Peru 710,067 cases (30,344 deaths), Colombia 694,664 (22,275), Mexico 652,354 (69,649), South Africa 644,438 (15,265), Spain 554,143 (29,699), Argentina 524,198 (10,907), Chile 428,669 (11,781), Iran 395,488 (22,798), United Kingdom 358,138 (41,608), France 353,944 (30,813), Bangladesh 332,970 (4,634 Saudi Arabia 323,720 (4,189), Pakistan 300,371 (6,370), Turkey 286,455 (6,895), Italy 283,180 (35,587), Iraq 278,418 (7,814), Germany 258,107 (9,419), Philippines 252,964 (4,108), Indonesia 210,940 (8,544), Ukraine 148,756 (3,023), Israel 146,542 (1,077), Canada 134,294 (9,163), Bolivia 124,205 (7,193), Qatar 121,052 (205), Equador 113,206 (10,749), Kazakhstan 106,661 (1,634), Republic of Dominica 101,716 (1,926) and Egypt 100,557 (5,590).
China, where the outbreak was first reported at end-December 2019, is now on the 39th spot with 85,153 cases while its death toll remains at 4,634.
In Southeast Asia, the Philippines and Indonesia have joined the countries with more than 100,000 cases. Next is Singapore with 57,316 cases while its death tally remains at 27, followed by Thailand with 3,461 cases and 58 deaths.
Myanmar has recorded 2,265 cases and 14 deaths, followed by Vietnam with 1,059 cases and 35 deaths.
Cambodia’s cases remain at 274 with no deaths reported. Brunei’s tally remains at 141 cases and two deaths and Laos’ at 22 and zero fatality.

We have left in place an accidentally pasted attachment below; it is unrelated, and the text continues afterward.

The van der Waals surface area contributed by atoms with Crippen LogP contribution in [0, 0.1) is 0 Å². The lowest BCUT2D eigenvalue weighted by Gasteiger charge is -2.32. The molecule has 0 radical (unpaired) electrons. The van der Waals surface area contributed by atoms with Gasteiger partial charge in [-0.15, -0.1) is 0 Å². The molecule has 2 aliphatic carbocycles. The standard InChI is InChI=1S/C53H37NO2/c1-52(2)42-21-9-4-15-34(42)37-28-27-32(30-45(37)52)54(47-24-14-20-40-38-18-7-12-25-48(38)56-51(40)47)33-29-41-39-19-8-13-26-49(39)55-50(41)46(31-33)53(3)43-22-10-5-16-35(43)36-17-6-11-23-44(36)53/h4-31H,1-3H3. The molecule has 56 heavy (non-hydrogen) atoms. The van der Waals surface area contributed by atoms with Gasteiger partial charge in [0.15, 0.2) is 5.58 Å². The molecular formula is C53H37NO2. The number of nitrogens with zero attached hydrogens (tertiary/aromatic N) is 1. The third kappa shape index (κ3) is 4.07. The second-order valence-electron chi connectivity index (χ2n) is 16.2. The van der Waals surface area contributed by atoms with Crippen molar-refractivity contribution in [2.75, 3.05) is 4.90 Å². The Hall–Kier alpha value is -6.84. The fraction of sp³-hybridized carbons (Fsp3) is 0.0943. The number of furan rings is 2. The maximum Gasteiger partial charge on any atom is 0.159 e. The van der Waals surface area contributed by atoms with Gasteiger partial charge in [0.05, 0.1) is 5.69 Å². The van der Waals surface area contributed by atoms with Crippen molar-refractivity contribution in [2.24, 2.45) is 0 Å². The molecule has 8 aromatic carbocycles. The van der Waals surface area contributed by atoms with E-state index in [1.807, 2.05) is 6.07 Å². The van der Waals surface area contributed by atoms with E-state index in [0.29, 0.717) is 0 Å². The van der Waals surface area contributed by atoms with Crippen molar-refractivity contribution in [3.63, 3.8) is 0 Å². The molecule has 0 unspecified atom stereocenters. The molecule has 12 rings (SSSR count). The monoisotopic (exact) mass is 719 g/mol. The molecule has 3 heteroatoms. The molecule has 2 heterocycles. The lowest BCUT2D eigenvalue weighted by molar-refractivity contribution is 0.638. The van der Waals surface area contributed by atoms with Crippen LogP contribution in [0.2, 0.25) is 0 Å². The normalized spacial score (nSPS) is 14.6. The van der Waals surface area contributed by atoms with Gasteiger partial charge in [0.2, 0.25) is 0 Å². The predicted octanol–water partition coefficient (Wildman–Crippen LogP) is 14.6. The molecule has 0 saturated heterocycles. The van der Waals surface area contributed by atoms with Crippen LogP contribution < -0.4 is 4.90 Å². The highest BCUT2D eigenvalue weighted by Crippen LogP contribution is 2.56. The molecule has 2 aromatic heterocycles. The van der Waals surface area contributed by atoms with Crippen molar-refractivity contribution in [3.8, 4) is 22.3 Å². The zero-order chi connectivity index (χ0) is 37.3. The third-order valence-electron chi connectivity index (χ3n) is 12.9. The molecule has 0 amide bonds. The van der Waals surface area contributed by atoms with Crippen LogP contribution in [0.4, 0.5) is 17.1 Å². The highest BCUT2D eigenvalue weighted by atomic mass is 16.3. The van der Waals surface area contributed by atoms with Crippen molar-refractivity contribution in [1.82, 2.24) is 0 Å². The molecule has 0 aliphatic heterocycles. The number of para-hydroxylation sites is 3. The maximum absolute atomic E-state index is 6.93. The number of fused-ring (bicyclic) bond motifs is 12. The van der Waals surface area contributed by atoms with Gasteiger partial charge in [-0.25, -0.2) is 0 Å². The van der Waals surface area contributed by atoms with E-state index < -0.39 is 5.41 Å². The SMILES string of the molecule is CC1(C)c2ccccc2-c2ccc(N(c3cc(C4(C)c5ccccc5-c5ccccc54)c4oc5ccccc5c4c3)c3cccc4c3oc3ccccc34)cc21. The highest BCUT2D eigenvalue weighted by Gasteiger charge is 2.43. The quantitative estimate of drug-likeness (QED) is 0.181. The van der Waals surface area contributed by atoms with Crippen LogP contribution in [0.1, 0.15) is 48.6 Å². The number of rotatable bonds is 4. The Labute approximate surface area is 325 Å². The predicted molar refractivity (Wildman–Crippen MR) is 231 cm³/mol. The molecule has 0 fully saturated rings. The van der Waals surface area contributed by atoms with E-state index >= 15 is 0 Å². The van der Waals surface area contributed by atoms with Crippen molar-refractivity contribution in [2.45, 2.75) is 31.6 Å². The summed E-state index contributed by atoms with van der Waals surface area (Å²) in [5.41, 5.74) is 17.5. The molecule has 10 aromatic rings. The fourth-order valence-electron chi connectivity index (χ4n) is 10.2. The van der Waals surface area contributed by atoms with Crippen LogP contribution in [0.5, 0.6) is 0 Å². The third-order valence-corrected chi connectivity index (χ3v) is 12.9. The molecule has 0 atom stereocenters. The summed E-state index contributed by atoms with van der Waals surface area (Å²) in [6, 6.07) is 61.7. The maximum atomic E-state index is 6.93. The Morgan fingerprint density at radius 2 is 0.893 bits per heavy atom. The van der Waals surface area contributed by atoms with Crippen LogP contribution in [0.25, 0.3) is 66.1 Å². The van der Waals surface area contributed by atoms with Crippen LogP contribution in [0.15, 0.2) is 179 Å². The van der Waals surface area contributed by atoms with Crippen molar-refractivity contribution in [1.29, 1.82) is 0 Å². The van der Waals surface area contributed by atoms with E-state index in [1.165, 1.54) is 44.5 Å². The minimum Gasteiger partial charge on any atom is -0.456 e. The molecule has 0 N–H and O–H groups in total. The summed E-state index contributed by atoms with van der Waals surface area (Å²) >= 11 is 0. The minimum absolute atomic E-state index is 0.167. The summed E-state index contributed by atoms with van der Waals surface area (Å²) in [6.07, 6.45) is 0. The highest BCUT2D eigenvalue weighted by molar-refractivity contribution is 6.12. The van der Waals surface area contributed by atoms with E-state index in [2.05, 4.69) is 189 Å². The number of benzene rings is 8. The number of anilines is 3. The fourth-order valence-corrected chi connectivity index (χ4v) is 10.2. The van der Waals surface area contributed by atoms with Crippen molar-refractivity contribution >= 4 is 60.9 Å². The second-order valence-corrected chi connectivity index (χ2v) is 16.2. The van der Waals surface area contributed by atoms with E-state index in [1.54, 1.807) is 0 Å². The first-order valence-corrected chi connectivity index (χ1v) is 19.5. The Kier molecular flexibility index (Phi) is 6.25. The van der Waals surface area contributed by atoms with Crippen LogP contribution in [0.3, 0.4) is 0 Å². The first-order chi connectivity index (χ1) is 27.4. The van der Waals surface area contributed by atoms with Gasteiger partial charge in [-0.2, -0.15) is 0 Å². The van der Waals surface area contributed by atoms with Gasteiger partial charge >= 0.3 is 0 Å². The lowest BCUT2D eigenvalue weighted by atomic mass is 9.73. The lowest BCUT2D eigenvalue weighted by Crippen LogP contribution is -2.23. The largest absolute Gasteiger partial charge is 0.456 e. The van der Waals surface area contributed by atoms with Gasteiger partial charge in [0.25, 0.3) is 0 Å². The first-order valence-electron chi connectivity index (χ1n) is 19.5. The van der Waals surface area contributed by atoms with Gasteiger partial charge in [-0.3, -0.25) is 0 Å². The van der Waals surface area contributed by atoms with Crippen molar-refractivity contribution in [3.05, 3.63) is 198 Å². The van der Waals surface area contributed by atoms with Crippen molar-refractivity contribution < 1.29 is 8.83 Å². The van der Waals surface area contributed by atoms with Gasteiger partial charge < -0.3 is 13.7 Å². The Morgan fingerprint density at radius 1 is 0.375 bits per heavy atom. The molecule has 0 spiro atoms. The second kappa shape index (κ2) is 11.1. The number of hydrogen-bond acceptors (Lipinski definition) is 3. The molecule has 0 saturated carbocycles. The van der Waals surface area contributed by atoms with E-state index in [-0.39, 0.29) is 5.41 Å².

According to the WHO website, its China country office was informed of cases of pneumonia that were detected in Wuhan on Dec 31, 2019. On Jan 7, the Chinese authorities confirmed that the novel coronavirus can be transmitted from human to human.
Coronaviruses are a large family of viruses that cause illnesses ranging from the common cold to more severe diseases such as Severe Acute Respiratory Syndrome (SARS) and Middle East Respiratory Syndrome (MERS-COV).
A study of the virus’ genetic sequence suggested similarities to that seen in snakes and bats. China health officials identified the Huanan Seafood Market in Wuhan as the source of the transmission of the coronavirus.
On Feb 11, WHO announced the official name of the virus, COVID-19, which is an acronym for coronavirus 2019 – CO stands for corona, VI for virus and D for disease.
On Jan 30, WHO declared the coronavirus outbreak as a global emergency. By then, it had spread to 18 countries and caused 170 deaths. On March 11, COVID-19 was declared a pandemic by WHO.
WHO has described the COVID-19 outbreak as 10 times more dangerous than the A H1N1 Influenza, also known as Swine Flu.
Swine Flu, which occurred between January 2009 and August 2010, infected more than 1.6 million people and caused 18,449 fatalities.
The International Monetary Fund has warned that the global economic recession caused by the COVID-19 pandemic will be worse than the Great Depression of the 1930s.